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Is steampunk a subgenre of science fiction?
I have not read much in the way of recent steampunk offerings. However, I have discussed this with some who do to understand that there is a problem along this line.
In the time travel reading world, there have been stories in the SF and Fantasy genres. The SF versions usually try to have a self-consistent model of time travel and probably an explanation to rationalize it. Fantasy is more likely to have something magical or unexplained to cause a "time slip." The tropes in this field are so established that romance and children's writers feel that no explanation is required and they can bring two people together from disperate times without explanation and move on to the story with whatever level of culture shock they wish to introduce.
A presentation I saw last year at a steampunk convention tried to define what fits in the context of the literature (costuming is a whole different part and a very popular one here). For example, the presenter tried to make a distinction between "gaslight romances" (stories set in a Victorian era, real or alternate history) and the "punk" element of steampunk including some kind of social commentary (e.g. gender and Colonialism representations of the past or alternate past are critiqued in the story). I don't know that his definition is a widely held one but I pass it out in case it resonates with others.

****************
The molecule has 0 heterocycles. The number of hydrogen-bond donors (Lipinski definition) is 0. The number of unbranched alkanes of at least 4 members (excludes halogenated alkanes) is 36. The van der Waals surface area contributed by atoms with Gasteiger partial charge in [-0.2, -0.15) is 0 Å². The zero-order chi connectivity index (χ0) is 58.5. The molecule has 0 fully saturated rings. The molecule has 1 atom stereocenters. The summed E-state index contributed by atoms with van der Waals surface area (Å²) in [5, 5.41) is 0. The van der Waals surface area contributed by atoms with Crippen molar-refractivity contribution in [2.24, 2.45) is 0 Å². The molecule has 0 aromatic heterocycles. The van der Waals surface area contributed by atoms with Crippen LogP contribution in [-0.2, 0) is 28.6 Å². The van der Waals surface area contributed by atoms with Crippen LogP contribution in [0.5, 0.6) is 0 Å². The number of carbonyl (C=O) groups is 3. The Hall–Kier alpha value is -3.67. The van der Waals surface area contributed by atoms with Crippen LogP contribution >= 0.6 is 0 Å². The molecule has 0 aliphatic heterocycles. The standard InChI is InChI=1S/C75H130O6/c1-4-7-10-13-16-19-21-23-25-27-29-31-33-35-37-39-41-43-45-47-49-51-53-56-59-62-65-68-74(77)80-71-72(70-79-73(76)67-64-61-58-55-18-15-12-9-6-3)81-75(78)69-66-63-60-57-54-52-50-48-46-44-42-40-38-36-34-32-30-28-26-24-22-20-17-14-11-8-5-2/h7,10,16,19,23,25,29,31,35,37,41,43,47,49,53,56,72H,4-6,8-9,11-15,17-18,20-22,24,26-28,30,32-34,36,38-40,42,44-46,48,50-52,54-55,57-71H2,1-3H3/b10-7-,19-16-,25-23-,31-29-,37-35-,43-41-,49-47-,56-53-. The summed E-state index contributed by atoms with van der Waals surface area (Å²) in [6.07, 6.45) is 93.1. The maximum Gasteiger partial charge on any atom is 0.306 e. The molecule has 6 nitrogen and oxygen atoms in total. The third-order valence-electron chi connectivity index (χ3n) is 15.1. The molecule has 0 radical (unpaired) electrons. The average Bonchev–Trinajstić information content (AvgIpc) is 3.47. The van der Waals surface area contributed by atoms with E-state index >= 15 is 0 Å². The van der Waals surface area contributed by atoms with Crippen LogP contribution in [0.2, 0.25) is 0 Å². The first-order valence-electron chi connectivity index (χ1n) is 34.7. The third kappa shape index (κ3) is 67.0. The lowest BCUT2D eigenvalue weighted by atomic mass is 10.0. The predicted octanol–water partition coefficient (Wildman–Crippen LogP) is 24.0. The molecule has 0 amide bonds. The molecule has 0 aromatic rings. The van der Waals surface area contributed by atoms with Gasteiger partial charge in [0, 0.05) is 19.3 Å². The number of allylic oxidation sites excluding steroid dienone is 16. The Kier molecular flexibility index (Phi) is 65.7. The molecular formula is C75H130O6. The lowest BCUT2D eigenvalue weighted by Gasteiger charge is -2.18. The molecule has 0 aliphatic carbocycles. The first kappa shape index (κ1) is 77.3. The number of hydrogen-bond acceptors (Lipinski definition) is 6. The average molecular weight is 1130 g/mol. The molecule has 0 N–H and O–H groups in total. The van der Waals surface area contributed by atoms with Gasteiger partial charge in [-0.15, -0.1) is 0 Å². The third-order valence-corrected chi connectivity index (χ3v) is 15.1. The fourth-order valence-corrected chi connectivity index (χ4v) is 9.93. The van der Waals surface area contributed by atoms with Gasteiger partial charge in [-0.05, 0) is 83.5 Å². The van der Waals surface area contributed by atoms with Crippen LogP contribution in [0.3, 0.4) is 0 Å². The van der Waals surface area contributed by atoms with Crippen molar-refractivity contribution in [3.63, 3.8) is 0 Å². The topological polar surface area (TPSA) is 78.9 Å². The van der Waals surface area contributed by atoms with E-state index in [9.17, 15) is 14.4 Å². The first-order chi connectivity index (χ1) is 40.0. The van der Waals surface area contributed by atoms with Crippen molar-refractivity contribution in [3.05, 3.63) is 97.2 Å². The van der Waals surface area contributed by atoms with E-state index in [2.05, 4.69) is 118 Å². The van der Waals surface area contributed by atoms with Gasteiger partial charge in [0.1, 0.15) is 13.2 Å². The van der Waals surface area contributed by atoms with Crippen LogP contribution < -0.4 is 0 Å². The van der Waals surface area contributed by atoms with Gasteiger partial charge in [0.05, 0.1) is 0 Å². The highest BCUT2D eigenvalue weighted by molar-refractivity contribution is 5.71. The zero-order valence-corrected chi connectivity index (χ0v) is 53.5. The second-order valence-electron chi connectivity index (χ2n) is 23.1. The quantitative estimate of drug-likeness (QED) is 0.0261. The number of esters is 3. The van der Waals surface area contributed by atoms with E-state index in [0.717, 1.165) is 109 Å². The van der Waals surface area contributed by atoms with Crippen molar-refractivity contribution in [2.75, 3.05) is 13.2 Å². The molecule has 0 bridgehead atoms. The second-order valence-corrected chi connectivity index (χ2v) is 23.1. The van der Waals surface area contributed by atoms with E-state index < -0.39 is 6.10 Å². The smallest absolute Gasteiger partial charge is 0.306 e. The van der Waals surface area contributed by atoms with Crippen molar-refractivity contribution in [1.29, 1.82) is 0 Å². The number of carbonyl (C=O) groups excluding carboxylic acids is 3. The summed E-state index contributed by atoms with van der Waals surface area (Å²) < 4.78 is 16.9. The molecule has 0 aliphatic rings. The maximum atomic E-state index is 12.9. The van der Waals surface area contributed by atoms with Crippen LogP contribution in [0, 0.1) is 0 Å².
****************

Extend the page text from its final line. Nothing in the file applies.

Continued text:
I haven't read much of steampunk literature that moves away from science fiction (like steampunk romance) and this may be one of the reasons for my question.
Your thoughts and experience helped a lot my thought progression in this matter.
Not sure I could define it much better than above. And most of it is thought Sci Fi because usually there is some tech added to older times. Although I admit I'm not all that sanguine about making that necessarily define something as 'sci fi' as opposed to alt history or even fantasy given more obvious elements of the world described.
Steampunk H. G. Wells
The Poe one includes stories like "The Balloon Hoax", his answer to "The Moon Hoax" from the NY Sun in the 1830s.
I like it when obscure Victorian and Edwardian stories are found with steampunk qualities and so collected and presented (with or without illustrations).
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